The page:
Month: February 2018

Q&A with Dr. Kaelin

Tell us a little about yourself and what your primary focus at VSA is.

Dr. Kaelin:  Vascular Surgery Associates was started specifically for the care and treatment of peripheral vascular issues.  Peripheral vascular means all the blood vessels except the heart and the brain.  This is important because this is our focus just as there are specialties that focus on the heart.  Our specialty includes specific training and board certification for arterial and venous issues.  Our primary focus is on the identification and management of these issues.  Most of the problems we manage do not require surgical or even minimally invasive procedures.  They can be managed medically and in conjunction with the primary care physician.  When specific intervention is required most people can have an outpatient minimally invasive procedure.


What sets VSA apart?

Dr. Kaelin:  We have board certified providers, specific vascular trained ARNP’s and PA.  We have an efficient office staff with inhouse non-invasive and inhouse interventional suite, so most things can be done right in the office.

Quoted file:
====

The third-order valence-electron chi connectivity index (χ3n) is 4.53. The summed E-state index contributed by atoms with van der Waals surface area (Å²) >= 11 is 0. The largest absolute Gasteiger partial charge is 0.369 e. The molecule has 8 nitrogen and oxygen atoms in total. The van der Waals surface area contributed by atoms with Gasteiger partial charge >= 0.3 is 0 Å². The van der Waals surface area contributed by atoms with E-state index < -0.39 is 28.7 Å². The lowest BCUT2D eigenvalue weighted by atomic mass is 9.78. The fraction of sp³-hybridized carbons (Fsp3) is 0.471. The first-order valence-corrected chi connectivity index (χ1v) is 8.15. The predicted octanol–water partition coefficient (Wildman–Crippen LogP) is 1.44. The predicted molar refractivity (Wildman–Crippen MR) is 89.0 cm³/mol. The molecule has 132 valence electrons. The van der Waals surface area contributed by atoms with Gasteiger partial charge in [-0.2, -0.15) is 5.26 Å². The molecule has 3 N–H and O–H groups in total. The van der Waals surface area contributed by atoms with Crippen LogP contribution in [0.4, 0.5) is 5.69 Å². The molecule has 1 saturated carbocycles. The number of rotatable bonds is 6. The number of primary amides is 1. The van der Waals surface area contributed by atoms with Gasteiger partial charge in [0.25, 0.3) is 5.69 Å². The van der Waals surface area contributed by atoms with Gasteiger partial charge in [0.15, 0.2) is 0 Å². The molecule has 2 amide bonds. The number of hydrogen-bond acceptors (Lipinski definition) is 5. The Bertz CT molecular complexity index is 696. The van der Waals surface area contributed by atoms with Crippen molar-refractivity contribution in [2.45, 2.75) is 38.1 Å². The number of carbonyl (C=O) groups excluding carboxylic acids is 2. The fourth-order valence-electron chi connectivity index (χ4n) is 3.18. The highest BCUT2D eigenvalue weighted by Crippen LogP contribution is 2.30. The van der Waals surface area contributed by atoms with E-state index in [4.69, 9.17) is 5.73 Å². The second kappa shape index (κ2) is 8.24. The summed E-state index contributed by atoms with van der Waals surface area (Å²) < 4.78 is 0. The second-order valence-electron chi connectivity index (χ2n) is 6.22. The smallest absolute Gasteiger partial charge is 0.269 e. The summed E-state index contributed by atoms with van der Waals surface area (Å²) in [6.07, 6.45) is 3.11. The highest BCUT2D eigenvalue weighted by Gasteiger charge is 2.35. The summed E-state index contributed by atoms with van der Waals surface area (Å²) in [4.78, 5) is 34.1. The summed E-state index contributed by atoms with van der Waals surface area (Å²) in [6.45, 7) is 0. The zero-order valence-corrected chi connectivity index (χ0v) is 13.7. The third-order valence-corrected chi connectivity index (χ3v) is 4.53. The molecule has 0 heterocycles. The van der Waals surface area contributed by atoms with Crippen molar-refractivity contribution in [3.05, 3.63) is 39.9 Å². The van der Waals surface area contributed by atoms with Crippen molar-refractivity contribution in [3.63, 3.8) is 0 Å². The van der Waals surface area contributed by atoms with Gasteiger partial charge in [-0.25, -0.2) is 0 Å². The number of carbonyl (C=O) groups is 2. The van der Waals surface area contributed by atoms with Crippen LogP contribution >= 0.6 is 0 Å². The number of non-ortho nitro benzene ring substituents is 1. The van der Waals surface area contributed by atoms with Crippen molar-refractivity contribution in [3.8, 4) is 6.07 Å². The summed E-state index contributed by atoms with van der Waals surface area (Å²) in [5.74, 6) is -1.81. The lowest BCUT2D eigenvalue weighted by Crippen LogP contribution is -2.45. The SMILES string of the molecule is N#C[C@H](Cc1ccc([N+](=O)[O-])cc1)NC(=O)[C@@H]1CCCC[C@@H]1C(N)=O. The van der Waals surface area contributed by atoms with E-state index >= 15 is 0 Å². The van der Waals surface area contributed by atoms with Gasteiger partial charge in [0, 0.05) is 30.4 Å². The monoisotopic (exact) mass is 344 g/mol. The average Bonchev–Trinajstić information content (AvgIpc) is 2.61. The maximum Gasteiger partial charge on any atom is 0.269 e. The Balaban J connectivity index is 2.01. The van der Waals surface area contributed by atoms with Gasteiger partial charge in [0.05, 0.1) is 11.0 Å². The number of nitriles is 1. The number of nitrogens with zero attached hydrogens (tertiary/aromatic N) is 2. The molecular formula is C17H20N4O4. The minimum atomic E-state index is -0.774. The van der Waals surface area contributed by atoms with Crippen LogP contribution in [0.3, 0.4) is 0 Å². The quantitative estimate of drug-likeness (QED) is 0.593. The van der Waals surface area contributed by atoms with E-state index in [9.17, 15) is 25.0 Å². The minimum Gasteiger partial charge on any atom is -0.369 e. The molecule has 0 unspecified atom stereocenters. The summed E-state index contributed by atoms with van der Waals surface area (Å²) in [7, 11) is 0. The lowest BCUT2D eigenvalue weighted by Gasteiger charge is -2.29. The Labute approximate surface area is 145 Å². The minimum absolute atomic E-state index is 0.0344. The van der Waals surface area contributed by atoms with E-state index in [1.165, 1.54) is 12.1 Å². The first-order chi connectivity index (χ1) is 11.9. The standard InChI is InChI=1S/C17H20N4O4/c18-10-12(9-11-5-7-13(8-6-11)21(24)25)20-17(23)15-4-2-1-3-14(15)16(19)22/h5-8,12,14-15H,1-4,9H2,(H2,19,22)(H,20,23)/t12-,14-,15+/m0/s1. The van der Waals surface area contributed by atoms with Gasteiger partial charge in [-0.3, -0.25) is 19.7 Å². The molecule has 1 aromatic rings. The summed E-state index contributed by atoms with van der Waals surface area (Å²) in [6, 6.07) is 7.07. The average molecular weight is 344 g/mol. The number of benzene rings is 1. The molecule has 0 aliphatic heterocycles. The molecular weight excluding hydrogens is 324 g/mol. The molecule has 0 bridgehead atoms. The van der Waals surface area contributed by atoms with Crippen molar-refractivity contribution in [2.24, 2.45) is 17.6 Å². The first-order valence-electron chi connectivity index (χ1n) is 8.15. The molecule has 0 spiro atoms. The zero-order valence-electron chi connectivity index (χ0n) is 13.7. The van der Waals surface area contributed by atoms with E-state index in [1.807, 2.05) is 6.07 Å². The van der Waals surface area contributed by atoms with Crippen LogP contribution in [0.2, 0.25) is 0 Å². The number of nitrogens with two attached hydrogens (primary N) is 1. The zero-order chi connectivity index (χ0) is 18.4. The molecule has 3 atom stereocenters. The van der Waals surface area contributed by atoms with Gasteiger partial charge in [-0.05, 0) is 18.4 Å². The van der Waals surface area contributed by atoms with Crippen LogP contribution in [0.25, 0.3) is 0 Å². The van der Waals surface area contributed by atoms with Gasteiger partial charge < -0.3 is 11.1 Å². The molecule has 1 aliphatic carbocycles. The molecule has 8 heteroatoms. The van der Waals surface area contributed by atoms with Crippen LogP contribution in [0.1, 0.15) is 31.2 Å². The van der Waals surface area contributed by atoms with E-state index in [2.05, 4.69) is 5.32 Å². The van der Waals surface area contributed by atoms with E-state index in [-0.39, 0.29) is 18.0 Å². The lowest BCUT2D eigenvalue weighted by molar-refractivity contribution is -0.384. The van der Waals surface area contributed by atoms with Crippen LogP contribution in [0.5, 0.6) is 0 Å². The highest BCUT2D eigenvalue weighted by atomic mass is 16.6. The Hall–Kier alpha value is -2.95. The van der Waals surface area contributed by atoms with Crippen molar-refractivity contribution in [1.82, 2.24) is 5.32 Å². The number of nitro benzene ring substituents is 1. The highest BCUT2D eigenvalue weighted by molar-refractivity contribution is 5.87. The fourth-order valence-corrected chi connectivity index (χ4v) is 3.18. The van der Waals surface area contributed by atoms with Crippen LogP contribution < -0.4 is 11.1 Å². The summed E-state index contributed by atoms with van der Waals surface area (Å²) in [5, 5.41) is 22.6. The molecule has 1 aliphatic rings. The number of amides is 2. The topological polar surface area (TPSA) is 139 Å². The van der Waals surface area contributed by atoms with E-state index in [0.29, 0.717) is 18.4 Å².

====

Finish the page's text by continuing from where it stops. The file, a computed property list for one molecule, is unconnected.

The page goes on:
Why did you decide to specialize in vascular surgery?

Dr. Kaelin: The ability to dramatically affect a patient’s quality of life by the management of their vascular health is very rewarding.


How has technology changed vascular surgery?

Dr. Kaelin:  It has changed the treatment of vascular issues that require intervention from 90% surgical to 90% minimally invasive.


Since you’ve been in the field, what developments or breakthroughs have occurred?

Dr. Kaelin:  Aortic aneurysm stents, peripheral atherectomy devices to reopen lower extremity vessels through a catheter as an outpatient without bypass, significant improvement in imaging and diagnostic tools, and improved medical options.


Why should the average person worry about their vascular health?

Dr. Kaelin:  Poor vascular health can lead to heart attack, stroke, amputation and death.


What simple ways can the average person improve their vascular health?

Dr. Kaelin: Discussion with their primary care physician about risk factors and appropriate screening.


How important is exercise beyond weight loss?

Dr. Kaelin:  Very important as it improves overall vascular health.


How important is diet aside from maintaining a healthy weight?

Dr. Kaelin: Diet depends on medical issues.  There are many types of “diets” and these should be discussed with the primary care physician to make sure the right choices are being made.


Could you share a VSA Success Story with us?

Dr. Kaelin:  A Patient came to the ER with a ruptured abdominal aortic aneurysm that in the past would have required 10-14 days in the hospital and 3-4 months of recovery. We were able to fix it with a minimally invasive procedure, and they went home the next day and back to their usual activities within 2 weeks.